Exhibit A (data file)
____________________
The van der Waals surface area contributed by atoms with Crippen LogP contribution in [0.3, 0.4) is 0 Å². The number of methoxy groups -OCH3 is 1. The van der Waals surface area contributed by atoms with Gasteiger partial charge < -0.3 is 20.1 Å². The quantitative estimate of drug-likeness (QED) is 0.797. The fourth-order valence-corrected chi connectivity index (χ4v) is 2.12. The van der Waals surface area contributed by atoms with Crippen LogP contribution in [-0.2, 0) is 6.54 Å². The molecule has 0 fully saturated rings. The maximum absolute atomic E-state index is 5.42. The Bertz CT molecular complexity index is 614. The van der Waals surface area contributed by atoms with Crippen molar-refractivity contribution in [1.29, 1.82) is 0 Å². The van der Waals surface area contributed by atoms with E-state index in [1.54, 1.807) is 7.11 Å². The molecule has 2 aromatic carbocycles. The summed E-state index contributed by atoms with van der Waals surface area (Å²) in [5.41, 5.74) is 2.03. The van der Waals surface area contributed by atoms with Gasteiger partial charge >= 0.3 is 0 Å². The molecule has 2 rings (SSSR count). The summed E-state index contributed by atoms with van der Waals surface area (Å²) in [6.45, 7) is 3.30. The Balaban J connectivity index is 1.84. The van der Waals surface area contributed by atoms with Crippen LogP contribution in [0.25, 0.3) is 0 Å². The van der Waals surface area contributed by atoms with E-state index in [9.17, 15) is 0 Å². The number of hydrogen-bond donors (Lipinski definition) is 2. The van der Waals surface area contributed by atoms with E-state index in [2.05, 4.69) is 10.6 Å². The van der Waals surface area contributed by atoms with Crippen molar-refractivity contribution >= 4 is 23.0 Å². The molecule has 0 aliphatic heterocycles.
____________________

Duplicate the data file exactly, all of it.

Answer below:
The van der Waals surface area contributed by atoms with Crippen LogP contribution in [0.3, 0.4) is 0 Å². The number of methoxy groups -OCH3 is 1. The van der Waals surface area contributed by atoms with Gasteiger partial charge < -0.3 is 20.1 Å². The quantitative estimate of drug-likeness (QED) is 0.797. The fourth-order valence-corrected chi connectivity index (χ4v) is 2.12. The van der Waals surface area contributed by atoms with Crippen LogP contribution in [-0.2, 0) is 6.54 Å². The molecule has 0 fully saturated rings. The maximum absolute atomic E-state index is 5.42. The Bertz CT molecular complexity index is 614. The van der Waals surface area contributed by atoms with Crippen molar-refractivity contribution in [1.29, 1.82) is 0 Å². The van der Waals surface area contributed by atoms with E-state index in [1.54, 1.807) is 7.11 Å². The molecule has 2 aromatic carbocycles. The summed E-state index contributed by atoms with van der Waals surface area (Å²) in [5.41, 5.74) is 2.03. The van der Waals surface area contributed by atoms with Gasteiger partial charge >= 0.3 is 0 Å². The molecule has 2 rings (SSSR count). The summed E-state index contributed by atoms with van der Waals surface area (Å²) in [6.45, 7) is 3.30. The Balaban J connectivity index is 1.84. The van der Waals surface area contributed by atoms with Crippen LogP contribution in [0.25, 0.3) is 0 Å². The van der Waals surface area contributed by atoms with E-state index in [9.17, 15) is 0 Å². The number of hydrogen-bond donors (Lipinski definition) is 2. The van der Waals surface area contributed by atoms with E-state index in [2.05, 4.69) is 10.6 Å². The van der Waals surface area contributed by atoms with Crippen molar-refractivity contribution >= 4 is 23.0 Å². The molecule has 0 aliphatic heterocycles.